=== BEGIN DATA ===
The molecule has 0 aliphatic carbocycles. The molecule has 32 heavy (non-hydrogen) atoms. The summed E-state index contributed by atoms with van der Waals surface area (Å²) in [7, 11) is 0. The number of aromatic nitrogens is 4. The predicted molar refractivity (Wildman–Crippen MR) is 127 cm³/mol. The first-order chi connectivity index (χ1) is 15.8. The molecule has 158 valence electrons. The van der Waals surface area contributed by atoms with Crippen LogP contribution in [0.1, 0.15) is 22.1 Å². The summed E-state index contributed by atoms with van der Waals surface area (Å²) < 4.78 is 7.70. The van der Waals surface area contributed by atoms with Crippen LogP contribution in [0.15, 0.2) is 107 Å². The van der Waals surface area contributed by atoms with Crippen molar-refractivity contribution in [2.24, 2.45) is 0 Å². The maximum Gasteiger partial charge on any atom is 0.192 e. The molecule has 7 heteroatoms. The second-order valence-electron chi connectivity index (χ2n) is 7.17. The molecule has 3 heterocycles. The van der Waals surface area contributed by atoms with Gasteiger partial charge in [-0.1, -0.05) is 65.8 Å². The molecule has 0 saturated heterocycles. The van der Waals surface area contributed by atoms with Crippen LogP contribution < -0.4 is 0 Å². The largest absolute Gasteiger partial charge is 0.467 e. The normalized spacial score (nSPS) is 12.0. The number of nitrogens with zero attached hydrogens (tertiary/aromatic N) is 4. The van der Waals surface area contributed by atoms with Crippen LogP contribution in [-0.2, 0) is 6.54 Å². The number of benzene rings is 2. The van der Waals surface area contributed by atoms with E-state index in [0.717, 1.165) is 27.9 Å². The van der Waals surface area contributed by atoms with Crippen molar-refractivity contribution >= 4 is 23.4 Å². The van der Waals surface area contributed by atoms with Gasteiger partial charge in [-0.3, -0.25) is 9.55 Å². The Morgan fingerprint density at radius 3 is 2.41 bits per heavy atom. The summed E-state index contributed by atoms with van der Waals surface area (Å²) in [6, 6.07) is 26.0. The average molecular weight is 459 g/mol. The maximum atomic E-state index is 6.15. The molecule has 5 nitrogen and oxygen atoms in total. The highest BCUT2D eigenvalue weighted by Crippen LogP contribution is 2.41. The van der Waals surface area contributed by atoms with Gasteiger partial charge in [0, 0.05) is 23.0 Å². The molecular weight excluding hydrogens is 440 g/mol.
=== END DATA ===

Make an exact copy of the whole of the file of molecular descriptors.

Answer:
The molecule has 0 aliphatic carbocycles. The molecule has 32 heavy (non-hydrogen) atoms. The summed E-state index contributed by atoms with van der Waals surface area (Å²) in [7, 11) is 0. The number of aromatic nitrogens is 4. The predicted molar refractivity (Wildman–Crippen MR) is 127 cm³/mol. The first-order chi connectivity index (χ1) is 15.8. The molecule has 158 valence electrons. The van der Waals surface area contributed by atoms with Crippen LogP contribution in [0.1, 0.15) is 22.1 Å². The summed E-state index contributed by atoms with van der Waals surface area (Å²) < 4.78 is 7.70. The van der Waals surface area contributed by atoms with Crippen LogP contribution in [0.15, 0.2) is 107 Å². The van der Waals surface area contributed by atoms with Crippen molar-refractivity contribution in [2.24, 2.45) is 0 Å². The maximum Gasteiger partial charge on any atom is 0.192 e. The molecule has 7 heteroatoms. The second-order valence-electron chi connectivity index (χ2n) is 7.17. The molecule has 3 heterocycles. The van der Waals surface area contributed by atoms with Gasteiger partial charge in [-0.1, -0.05) is 65.8 Å². The molecule has 0 saturated heterocycles. The van der Waals surface area contributed by atoms with Crippen LogP contribution < -0.4 is 0 Å². The largest absolute Gasteiger partial charge is 0.467 e. The normalized spacial score (nSPS) is 12.0. The number of nitrogens with zero attached hydrogens (tertiary/aromatic N) is 4. The van der Waals surface area contributed by atoms with Crippen LogP contribution in [-0.2, 0) is 6.54 Å². The number of benzene rings is 2. The van der Waals surface area contributed by atoms with E-state index in [0.717, 1.165) is 27.9 Å². The van der Waals surface area contributed by atoms with Crippen molar-refractivity contribution >= 4 is 23.4 Å². The van der Waals surface area contributed by atoms with Gasteiger partial charge in [-0.3, -0.25) is 9.55 Å². The Morgan fingerprint density at radius 3 is 2.41 bits per heavy atom. The summed E-state index contributed by atoms with van der Waals surface area (Å²) in [6, 6.07) is 26.0. The average molecular weight is 459 g/mol. The maximum atomic E-state index is 6.15. The molecule has 5 nitrogen and oxygen atoms in total. The highest BCUT2D eigenvalue weighted by Crippen LogP contribution is 2.41. The van der Waals surface area contributed by atoms with Gasteiger partial charge in [0, 0.05) is 23.0 Å². The molecular weight excluding hydrogens is 440 g/mol.